A career in the military can be rewarding and challenging in equal measure. Because the life of a soldier is so different to that of a civilian, one of the biggest hurdles facing many service personnel is making the transition back to civilian society after their roles have come to an end.
The good news is, help is at hand as long as soldiers know where to look for it.

Training and employment

Finding the right job can be tough in today’s competitive employment market. However, service leavers can make highly skilled, dedicated and capable employees and they have a variety of transferable skills, meaning they are in high demand among many organisations.

One popular career path for former soldiers is security. For example, there are opportunities to work as close protection operatives, maritime security operatives, private investigators, advanced drivers, medics, door supervisors, security guards and more.

Of course, each of these roles requires candidates to possess the relevant qualifications. For help getting to grips with these issues, people can turn to firms such as Wilplan Training. It has been supporting military personnel in making the transition to civilian employment for nearly ten years and offers tailored training programmes and advice on funding. It also runs a variety of open days, including meet and greets with current students.

Finding the most suitable career path is a cornerstone in any readjustment to civilian life.

Housing

As well as work, housing plays a vital role in helping former soldiers to start their new lives. The Joint Services Housing Advice Office provides free and unbiased help on accomodation choices. As part of the resettlement process, it provides one-day briefings that spouses and partners are welcome to attend. It also runs regional unit or garrison presentations across the country.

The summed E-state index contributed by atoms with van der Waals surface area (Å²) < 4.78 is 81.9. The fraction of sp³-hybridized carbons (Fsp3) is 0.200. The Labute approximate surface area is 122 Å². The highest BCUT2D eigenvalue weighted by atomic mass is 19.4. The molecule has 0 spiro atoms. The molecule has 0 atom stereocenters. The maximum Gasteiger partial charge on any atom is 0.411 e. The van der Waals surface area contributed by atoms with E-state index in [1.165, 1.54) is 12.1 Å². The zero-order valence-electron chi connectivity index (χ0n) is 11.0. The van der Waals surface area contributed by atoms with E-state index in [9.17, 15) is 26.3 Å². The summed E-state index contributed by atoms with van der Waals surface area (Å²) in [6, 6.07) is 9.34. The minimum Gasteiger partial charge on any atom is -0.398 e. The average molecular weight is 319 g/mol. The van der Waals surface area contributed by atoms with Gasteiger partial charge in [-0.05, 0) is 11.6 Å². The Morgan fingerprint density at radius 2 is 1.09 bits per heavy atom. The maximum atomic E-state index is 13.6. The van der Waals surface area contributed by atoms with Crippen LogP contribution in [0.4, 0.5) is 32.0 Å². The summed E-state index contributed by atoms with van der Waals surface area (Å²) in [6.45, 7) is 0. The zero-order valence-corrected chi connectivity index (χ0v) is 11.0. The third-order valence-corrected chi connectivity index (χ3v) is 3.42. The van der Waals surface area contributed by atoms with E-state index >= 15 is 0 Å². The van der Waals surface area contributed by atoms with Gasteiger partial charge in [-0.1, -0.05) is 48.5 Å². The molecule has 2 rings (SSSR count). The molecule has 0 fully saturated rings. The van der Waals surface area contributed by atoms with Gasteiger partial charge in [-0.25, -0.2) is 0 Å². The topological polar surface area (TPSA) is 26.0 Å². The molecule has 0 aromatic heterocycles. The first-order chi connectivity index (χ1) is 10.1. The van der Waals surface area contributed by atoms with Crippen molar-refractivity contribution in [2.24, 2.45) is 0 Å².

For social housing, people can visit their local authority websites and single service leavers can seek help from the Single Persons Accommodation Centre for the Ex-Services.

Healthcare

While in the military, soldiers are used to having their medical and dental needs looked after. However, when they leave it is up to them to find a doctor and dentist. To help them do precisely this, service leavers can visit the NHS Choices website. This resource provides details of all the health services available in individuals’ areas.

Welfare

In addition to these services, ex-soldiers can seek help from the Army Welfare Service. It provides confidential welfare assistance and its main tasks are to offer community support and personal support, as well as to provide the HIVE information service. This is an information network that is available to all members of the service community and it offers information on issues such as relocation, civilian facilities, schools and places of interest.

There are also many ex-service organisations that exist to offer help to veterans if they meet difficulties. The Regimental Association is a good starting point and beyond this there are a number of national and local groups.

It can take some time for service leavers to feel confident and at ease in civilian society, but by taking advantage of the various training and support services on offer, ex-soldiers can make this process much easier.